Microsoft may go free on ARM devices to boost ecosystem

Microsoft’s ARM-based platforms - Windows Phone and RT - have not exactly been the company’s most resounding successes. Now the Redmond-based giant is considering making the Operating Systems free for manufacturers; scrapping the license free currently associated.

The plan to make them free is currently under “serious consideration” by OS chief Terry Myerson and may help to counter the rising threat of Google’s Chromebook and Android.

Recent revelations show Microsoft is already preparing for their next round of major updates, named ‘Threshold’ which is set to further tie the various platforms - Windows 8, RT, and WP8 – closer together, or reducing the amount of… speculated after Larson-Green’s comments saying that the company is “not going to have three.”

Currently Microsoft makes the majority of its Windows revenue from licensing the software to OEMs who build systems based on Windows. With significantly declining PC sales, Microsoft has moved into the tablet market – even releasing their own hardware, the Surface.

Microsoft also makes money from Windows Phone licenses; but Nokia – who holds over 80 percent of the market – was recently acquired by Microsoft… removing the largest source of license revenue.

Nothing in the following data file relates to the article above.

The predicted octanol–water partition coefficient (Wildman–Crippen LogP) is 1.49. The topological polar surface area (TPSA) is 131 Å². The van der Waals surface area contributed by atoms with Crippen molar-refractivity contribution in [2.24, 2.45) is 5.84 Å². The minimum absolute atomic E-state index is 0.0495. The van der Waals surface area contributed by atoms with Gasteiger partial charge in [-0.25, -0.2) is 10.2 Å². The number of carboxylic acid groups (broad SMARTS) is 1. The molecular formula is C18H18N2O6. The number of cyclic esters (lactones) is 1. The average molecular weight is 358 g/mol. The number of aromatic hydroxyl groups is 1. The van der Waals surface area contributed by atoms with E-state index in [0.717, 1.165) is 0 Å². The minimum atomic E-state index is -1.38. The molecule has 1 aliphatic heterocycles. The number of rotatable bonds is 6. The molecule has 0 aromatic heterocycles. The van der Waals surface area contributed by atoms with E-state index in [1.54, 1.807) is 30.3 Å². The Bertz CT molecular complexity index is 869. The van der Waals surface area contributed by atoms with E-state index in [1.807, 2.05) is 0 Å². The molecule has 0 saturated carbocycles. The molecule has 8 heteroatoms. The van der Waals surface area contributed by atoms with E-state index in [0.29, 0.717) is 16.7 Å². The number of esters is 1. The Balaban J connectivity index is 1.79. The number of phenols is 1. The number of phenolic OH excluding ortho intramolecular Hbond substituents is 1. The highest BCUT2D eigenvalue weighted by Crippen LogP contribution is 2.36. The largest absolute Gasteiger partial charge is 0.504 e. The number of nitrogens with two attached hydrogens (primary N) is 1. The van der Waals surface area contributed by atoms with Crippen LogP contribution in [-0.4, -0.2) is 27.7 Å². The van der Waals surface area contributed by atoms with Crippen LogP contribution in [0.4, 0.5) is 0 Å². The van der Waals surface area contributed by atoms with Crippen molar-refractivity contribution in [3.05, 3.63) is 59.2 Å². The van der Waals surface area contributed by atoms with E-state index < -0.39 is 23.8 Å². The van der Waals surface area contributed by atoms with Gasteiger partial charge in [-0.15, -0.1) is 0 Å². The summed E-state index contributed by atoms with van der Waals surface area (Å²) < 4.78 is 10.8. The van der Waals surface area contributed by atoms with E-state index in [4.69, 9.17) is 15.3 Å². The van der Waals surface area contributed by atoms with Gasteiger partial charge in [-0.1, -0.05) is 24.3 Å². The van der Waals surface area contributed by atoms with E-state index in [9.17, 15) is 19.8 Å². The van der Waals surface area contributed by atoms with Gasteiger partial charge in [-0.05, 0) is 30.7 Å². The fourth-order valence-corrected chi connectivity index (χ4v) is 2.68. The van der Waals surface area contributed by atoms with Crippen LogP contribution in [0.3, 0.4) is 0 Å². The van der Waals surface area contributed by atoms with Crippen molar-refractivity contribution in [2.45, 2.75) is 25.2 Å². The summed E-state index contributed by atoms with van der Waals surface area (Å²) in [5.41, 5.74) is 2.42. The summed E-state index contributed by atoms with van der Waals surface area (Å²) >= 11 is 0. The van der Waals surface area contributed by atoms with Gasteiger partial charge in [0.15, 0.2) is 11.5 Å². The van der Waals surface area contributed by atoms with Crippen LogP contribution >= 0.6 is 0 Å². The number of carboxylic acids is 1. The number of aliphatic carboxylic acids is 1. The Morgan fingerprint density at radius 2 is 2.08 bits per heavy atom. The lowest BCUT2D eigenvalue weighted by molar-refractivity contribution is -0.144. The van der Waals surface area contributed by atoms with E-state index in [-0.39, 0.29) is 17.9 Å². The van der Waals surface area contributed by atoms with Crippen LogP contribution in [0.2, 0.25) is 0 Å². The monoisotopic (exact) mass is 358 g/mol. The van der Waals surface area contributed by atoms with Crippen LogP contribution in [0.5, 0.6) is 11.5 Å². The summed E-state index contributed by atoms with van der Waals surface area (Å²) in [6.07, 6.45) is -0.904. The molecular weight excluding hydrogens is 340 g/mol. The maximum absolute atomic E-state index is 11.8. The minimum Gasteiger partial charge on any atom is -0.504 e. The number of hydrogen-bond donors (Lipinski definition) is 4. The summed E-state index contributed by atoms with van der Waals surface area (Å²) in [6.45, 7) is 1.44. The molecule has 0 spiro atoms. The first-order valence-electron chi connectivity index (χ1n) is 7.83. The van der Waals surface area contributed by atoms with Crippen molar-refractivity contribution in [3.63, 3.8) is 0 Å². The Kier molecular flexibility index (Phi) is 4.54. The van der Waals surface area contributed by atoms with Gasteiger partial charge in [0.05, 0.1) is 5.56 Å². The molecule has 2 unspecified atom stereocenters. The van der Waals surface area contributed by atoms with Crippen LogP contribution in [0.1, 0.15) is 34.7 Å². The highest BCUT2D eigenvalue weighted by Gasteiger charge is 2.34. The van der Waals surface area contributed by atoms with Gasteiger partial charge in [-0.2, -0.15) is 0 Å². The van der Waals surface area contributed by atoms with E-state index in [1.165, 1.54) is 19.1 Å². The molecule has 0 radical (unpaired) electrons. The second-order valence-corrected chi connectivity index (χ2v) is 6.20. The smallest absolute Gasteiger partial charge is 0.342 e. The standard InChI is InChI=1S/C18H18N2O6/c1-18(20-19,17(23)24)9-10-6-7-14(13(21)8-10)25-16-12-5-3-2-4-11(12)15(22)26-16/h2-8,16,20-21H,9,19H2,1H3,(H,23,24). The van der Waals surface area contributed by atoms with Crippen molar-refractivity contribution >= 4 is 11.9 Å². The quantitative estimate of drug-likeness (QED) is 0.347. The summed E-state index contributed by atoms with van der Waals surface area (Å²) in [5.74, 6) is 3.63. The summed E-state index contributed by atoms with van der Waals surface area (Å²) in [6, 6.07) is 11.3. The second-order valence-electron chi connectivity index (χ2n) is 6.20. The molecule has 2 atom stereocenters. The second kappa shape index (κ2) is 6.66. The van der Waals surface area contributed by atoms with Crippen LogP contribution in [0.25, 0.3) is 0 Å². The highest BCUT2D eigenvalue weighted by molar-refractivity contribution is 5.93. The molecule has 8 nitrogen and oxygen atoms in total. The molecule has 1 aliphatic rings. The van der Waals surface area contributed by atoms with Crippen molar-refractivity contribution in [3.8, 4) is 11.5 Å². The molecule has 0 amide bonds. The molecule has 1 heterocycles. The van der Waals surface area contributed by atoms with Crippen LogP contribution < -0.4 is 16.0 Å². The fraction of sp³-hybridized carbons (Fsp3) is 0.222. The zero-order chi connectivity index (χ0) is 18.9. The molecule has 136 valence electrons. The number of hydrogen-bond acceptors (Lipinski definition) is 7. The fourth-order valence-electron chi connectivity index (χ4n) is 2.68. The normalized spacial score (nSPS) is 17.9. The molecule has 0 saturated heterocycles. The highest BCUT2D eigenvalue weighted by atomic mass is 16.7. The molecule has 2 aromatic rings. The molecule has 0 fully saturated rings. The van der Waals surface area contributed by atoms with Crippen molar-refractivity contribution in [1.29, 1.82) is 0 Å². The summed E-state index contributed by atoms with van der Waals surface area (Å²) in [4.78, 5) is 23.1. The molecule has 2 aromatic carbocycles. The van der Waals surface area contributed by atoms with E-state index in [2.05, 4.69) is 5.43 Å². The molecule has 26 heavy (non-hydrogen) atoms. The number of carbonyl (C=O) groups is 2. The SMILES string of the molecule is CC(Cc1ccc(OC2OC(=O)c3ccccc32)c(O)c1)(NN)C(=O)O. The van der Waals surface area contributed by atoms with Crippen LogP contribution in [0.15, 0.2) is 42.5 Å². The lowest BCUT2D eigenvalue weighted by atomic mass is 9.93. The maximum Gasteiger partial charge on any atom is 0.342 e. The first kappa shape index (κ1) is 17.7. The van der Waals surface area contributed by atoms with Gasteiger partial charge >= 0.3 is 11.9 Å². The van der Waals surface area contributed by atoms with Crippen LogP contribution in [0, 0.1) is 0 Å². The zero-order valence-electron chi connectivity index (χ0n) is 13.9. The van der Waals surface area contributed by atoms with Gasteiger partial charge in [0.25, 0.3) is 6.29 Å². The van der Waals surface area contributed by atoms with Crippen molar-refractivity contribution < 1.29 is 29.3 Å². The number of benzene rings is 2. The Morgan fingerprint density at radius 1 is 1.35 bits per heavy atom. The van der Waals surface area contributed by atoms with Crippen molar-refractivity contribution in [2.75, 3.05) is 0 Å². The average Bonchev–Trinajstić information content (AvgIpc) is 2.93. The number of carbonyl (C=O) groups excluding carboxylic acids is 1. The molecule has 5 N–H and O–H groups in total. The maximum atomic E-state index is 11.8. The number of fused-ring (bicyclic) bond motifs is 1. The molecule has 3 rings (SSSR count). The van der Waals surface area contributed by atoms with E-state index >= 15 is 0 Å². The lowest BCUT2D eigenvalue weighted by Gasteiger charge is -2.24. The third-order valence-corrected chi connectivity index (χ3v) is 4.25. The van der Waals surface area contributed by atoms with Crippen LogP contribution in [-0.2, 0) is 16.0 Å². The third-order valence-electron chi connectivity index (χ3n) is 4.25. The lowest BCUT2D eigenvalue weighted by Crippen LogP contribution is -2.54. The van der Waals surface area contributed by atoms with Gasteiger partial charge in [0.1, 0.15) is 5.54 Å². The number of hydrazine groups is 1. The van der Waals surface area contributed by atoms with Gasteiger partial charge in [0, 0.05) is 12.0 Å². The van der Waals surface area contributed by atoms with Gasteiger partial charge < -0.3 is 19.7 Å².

In fact, it’s even rumoured Microsoft is planning to “bribe” the largest Android-manufacturer, Samsung, with $1 Billion to continue making Windows Phones.

Android is a much more tempting proposition for manufacturers, it’s free, and it holds the biggest market share of any OS. Nokia would argue too big, and dominated by Samsung, which is why the Finnish-company decided to stick with Windows Phone.

If Microsoft does scrap the license fees associated with Windows; it will undoubtedly be offset by a major push in the selling of services and built-in Bing search results. It’s also expected customers will be pushed towards subscriptions such as; SkyDrive, Office, and Skype.

This would bring Microsoft into Google’s model of licensing for free, and making money on the company’s services. Once the ecosystem is stronger, Microsoft may decide to take Apple’s model of making money on hardware – such as the Surface. But arguably, software and Cloud services will be the most lucrative over the next decade.

However, Microsoft CEO Steve Ballmer has previously admitted that consumer services "are tough," and any prospect for generating revenue is fraught with competition.

"Other than phone companies, there really aren't many technology and large subscription consumer services, and outside of Google and maybe Facebook it is hard to find a business that is significant that is ad-funded," said Ballmer.

But with Ballmer out of the picture at Microsoft, and a new CEO incoming, who knows?

Do you think Microsoft should go free with Windows licenses to OEMs?

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